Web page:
Whitman Mentor Program
The Whitman Mentor Program serves to build strong and lasting mentor-mentee relationships between Whitman students and young people from Walla Walla elementary schools. Whitman students join their mentee at recess once a week to build a healthy relationship and have fun!
The Mentor Program was started in 1994 as a psychology thesis of Jamey Wolverton, who studied mentoring and it’s affect on “at risk” elementary students. During the first year of the program, twenty-three pairs participated in a study at Berney Elementary School. Wolverton found that the students’ attendance rates and self-esteem improved significantly. Since then, the program has developed into a strong component of Whitman’s community outreach, and has paired hundreds of mentees and mentors.
In addition to recess, mentees visit Whitman College campus each spring for a day long carnival called Mentees to Campus Day, in which mentors and their mentees enjoy activities and games run by Whitman student volunteers. The Mentor Program is a fun, realistic way for Whitman students to have an impact on the Walla Walla community and on an individual elementary school student’s life.
Frequently Asked Questions
How does the Mentor Program work?
The intervention specialists at 6 elementary schools nominate “at-risk” students whom they feel would benefit from having a Mentor. The Mentor Program matches these children with Whitman student volunteers based on the kind of support each child needs and facilitates transportation that coordinates with each student's availability. Whitman Mentors visit their Mentees once a week during lunchtime for about an hour and spend both lunch and recess hanging out with their Mentees.
How can I apply to the Mentor Program?
The Whitman Mentor Program accepts online applications in early September for new mentors. Depending on the number of applicants and the number of mentors studying abroad, it is also possible to join the program in January. Please contact us if you have any questions!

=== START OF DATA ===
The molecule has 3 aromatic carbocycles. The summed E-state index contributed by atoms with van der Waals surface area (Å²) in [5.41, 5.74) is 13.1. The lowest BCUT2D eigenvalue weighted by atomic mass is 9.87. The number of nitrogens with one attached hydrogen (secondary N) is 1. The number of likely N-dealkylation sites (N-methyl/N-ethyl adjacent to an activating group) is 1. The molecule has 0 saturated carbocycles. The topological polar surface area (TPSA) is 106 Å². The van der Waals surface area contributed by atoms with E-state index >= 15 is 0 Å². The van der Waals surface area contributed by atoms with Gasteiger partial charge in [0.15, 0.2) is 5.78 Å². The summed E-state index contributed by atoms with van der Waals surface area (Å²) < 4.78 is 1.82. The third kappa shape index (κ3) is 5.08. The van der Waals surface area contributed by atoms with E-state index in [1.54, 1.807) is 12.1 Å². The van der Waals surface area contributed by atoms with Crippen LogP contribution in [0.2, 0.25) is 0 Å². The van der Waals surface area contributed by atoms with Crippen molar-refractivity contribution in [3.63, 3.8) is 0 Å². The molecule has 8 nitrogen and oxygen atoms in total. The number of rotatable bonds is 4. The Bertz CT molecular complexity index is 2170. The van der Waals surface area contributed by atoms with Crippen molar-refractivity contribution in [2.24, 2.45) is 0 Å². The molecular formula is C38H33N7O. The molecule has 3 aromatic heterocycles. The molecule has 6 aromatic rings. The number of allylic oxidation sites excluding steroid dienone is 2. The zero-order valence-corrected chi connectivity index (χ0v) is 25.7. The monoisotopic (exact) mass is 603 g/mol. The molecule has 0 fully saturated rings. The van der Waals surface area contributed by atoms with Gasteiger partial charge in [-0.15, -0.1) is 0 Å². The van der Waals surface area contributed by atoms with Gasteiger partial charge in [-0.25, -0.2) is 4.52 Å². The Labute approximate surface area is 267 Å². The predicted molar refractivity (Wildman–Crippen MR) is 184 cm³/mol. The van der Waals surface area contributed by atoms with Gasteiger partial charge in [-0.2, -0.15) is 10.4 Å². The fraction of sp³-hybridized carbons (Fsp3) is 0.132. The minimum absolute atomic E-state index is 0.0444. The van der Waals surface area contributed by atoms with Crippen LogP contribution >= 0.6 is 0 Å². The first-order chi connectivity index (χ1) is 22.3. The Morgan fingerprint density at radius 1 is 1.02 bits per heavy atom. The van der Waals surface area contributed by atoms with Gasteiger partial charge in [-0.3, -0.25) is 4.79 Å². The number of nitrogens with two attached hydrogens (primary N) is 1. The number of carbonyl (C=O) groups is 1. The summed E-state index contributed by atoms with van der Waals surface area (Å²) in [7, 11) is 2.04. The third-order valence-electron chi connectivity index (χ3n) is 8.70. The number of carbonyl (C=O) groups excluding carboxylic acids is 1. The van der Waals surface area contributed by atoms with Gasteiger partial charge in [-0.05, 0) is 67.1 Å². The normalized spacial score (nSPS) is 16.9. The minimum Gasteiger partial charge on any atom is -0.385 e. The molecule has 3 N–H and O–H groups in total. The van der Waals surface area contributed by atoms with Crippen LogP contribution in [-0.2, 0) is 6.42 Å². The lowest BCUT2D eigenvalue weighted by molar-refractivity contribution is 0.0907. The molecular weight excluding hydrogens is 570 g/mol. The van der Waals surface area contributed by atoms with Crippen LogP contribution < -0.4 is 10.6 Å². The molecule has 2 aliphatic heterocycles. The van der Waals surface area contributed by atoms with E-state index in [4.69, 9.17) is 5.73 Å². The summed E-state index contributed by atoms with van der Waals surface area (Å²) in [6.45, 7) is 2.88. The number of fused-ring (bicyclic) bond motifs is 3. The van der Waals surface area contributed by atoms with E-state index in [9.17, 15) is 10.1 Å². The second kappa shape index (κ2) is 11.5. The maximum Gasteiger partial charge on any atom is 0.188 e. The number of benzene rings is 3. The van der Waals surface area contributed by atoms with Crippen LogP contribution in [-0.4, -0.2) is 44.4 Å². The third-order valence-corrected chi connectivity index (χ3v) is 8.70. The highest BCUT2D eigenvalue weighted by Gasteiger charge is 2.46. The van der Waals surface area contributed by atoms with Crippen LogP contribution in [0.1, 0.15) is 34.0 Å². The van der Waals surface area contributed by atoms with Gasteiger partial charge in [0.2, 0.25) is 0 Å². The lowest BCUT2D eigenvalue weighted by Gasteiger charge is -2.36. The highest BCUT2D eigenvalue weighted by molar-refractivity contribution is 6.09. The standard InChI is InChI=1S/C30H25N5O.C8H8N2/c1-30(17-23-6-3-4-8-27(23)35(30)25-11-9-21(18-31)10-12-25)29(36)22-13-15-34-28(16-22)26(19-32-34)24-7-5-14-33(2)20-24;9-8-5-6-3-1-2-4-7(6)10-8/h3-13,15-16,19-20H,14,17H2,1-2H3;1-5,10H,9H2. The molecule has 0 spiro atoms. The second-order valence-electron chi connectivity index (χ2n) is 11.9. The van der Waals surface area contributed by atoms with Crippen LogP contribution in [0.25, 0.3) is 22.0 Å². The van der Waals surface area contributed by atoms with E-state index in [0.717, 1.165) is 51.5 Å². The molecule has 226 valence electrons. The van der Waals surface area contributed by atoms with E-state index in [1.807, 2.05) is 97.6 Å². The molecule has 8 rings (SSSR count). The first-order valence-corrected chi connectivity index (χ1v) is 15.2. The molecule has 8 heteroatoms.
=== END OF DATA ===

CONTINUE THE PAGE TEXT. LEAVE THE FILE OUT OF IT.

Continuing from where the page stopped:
If I am studying abroad, could I still volunteer for one semester?
Of course! We welcome every student to apply. Mentors who plan to study abroad in the spring find a substitute Mentor for their mentee while they are away for the semester. Usually mentors take it upon themselves to make those arrangements just because they personally know someone who would be an amazing Mentor for their Mentee.
I am a returning Mentor, could I still continue to mentor the same mentee?
Yes! We highly encourage returning mentors to continue with the same mentee. There is a space on the online application to let us know you want to return to the same child.
What happens when my mentee is sick?
Usually when a Mentee is sick we are notified by the Intervention Specialist and interns try to notify students as soon as possible. Sometimes we have Intervention Specialist who personally contact the Mentor. If by any chance you do arrive and you realize that your Mentee is absent, we encourage Mentors to spend time with the children from his Mentee’s classroom.
What if I cannot make it on my designated day?
Please contact your Intervention Specialist so that he or she can let your mentee know! Mentees will often linger around the office for all of lunch and recess wondering why their mentor didn't come visit. Please also send us an email (or cc us on the email you send to the intervention specialist) so that we can excuse you on the attendance sheet. If you are in a carpool, please let them know as well! If it is at all possible, please try to reschedule for another day that week or go twice the following week. Regular time together is vital for building a strong mentor/mentee relationship!
Can I visit my mentee more than once each week?
Yes! It is not required, but if you find yourself with extra time on your schedule, then we recommend that you first contact the designated Intervention Specialist for your school.
What if my mentee moved to another elementary school in Walla Walla?
Not a problem. If Mentors wish to stay with their Mentee then we do our best to find out what elementary school s/he moved to.